He mentions four keys to overcoming the negativity associated with defeat: 1) stay enthusiastic, 2) be disciplined, 3) soak up whatever your instructor teaches you, and the big one, 4) take the time to inspire, motivate and pass your knowledge on to others. “My message to all the kids,” says Schnarr, “is that we’re here to form some friendships and that this is a safe place for them to come and hang out when there are plenty of other opportunities for kids to go down a destructive path .I mean, we’ll do everything from finding a student a tutor to finding them a pilates instructor to whatever it is to make sure that they are building confidence and finding selfesteem. These kids come here every day with different problems, whether it’s grades, kids being mean, or finding a group of kids you want to hang out with. We make sure we’re available here for that.”

Vitenses’s Derek Schnarr coaches Andrew Steinhofer

Schnarr tends to take a rather humble stance on his contribution to the golfing success of his students: “I think there are a lot of different ways to teach [golf[. However, I do think we motivate, I do think we inspire, and we add the element of teaching. I just add a little bit of a different flavor that a life lesson leads into a golf lesson.”

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Local Golfing for a

GREAT CAUSE The Bucket of H o pe Found ati on w as cr eated to embr ace its sl ogan, "Get Inv o l ved," and its Juni o r Tour is taking the cha r ity to another level .

By Sarah Schilling Many of us have had friends and family affected by cancer. Vitense’s Derek Schnarr is one of them. Schnarr lost his mother to cancer in 1982 and he united his passion to fight her disease with his passion for junior golf. Together he, his wife Christina and his junior players came up with the idea to raise money for cancer research through the promotion of junior golf. And thus was born the Bucket of Hope Foundation.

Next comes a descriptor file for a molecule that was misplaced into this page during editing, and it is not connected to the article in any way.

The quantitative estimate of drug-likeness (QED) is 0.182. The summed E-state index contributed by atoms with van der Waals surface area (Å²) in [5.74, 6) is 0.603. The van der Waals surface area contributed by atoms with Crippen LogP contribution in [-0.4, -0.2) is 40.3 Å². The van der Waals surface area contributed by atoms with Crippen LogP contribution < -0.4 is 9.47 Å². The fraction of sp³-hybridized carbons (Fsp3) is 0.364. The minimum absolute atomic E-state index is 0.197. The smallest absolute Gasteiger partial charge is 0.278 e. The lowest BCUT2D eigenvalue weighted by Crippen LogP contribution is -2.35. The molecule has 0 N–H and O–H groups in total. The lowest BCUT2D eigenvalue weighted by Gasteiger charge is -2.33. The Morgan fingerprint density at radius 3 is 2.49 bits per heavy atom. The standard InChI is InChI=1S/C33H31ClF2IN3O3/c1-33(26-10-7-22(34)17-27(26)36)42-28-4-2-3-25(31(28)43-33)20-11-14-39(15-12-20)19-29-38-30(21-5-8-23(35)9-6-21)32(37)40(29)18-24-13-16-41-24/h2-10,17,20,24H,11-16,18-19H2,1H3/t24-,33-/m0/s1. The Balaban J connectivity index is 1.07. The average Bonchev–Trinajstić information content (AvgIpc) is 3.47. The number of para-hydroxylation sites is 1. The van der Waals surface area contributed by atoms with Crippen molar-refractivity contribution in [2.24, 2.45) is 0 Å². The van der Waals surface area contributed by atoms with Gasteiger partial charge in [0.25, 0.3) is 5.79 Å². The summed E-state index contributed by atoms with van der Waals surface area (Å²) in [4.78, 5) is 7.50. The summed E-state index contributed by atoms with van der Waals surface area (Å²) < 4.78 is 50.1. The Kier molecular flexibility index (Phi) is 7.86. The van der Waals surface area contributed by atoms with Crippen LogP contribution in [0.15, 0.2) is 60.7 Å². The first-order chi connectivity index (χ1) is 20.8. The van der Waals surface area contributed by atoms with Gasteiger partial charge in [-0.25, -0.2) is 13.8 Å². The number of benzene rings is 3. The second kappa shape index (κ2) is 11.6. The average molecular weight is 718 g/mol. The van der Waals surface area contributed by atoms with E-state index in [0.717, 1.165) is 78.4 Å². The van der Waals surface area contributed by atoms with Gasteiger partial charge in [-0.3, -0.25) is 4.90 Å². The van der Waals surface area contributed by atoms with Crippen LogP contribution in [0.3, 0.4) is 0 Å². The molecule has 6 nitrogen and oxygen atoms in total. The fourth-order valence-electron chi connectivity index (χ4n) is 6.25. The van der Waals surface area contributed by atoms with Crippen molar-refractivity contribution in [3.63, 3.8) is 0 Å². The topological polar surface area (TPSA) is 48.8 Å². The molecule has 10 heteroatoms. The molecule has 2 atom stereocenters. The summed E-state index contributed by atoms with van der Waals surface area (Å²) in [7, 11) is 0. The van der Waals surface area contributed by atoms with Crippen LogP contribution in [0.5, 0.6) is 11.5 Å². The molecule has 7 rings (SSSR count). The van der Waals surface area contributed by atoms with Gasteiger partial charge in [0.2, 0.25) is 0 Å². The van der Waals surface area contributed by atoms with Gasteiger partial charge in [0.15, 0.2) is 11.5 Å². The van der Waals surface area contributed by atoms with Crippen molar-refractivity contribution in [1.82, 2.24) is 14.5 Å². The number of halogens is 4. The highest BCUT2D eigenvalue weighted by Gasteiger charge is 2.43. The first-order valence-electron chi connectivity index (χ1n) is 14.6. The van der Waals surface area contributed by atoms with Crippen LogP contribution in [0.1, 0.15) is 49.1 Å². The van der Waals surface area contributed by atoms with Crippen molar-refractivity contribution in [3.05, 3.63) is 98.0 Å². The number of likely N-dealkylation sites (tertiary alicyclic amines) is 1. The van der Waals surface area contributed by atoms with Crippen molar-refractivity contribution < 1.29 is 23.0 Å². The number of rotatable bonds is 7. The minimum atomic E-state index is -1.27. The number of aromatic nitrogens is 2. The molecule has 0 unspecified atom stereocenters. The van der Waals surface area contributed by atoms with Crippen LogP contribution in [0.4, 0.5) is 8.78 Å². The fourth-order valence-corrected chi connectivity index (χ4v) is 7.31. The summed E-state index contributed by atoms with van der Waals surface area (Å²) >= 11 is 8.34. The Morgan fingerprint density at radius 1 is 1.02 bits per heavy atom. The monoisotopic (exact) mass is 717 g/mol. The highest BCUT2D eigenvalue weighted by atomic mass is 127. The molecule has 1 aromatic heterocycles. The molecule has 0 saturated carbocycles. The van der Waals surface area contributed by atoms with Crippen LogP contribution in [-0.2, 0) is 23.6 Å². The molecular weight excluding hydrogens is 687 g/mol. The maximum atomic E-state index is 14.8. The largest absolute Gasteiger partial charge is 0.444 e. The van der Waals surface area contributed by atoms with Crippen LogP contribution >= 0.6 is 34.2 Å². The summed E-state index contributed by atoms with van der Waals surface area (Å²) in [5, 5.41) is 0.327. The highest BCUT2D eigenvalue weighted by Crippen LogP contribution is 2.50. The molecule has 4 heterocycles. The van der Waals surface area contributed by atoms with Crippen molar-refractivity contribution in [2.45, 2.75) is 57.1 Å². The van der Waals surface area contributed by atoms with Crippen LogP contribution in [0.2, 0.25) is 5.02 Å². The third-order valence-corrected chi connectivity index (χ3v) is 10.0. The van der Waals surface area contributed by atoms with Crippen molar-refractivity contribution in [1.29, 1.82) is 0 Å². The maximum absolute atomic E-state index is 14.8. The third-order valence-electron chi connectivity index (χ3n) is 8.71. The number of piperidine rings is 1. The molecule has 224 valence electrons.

amazing seeing what this money will be going toward and seeing the help it could be providing.” The biggest achievement thus far has been the students’ negotiations with local golf courses. The students on the tournament

board were able to get many Madison golf courses to each donate a course for one event over the summer. By getting them to donate the course, the entry fees from each junior golfer at each tournament will go to the Bucket of Hope Foundation and ultimately to the Carbone Center. “This is some special stuff. The biggest thing I’ve ever been in,” says Tim McCormick, tournament vice president and Memorial High senior. “It’s going to be pretty fun, I think.” “When we present that check, I think that will be the most exciting part,” adds Statz. For more information, visit

The name, Bucket of Hope, came from Schnarr’s vision of a bucket of balls providing hope...on many levels: Hope that there is a good shot coming in that next bucket, hope that a bucket of balls might take your mind off life’s stresses, and hope that a bucket of balls can lead to saving the lives of those affected by cancer. The Bucket of Hope Developmental Junior Tour is a player-run tour. Students from rival high schools come together to write business and marketing plans, raise money through sponsors and partner with the University of Wisconsin Paul P. Carbone Comprehensive Cancer Center. “Derek came up to me about October or November [of last year],” says Howie Statz, tournament president and senior at West High School, “and told me he had an idea of a junior tour that also raises money for the cancer research center. Earlier this year, we took a tour of the Carbone Center and it was




Legacy on the Lakes By Sue Klamer

Rowing at the University of Wisconsin is the epitome of discipline and perseverance. The students involved in this sport—the oldest in Wisconsin history—know the meaning of camaraderie and hard work. With the 2009 season fast upon them, the Badger crew teams promise to continue their tradition of competitive and scholastic excellence.

There is a long history of success in the rowing program at UW-Madison.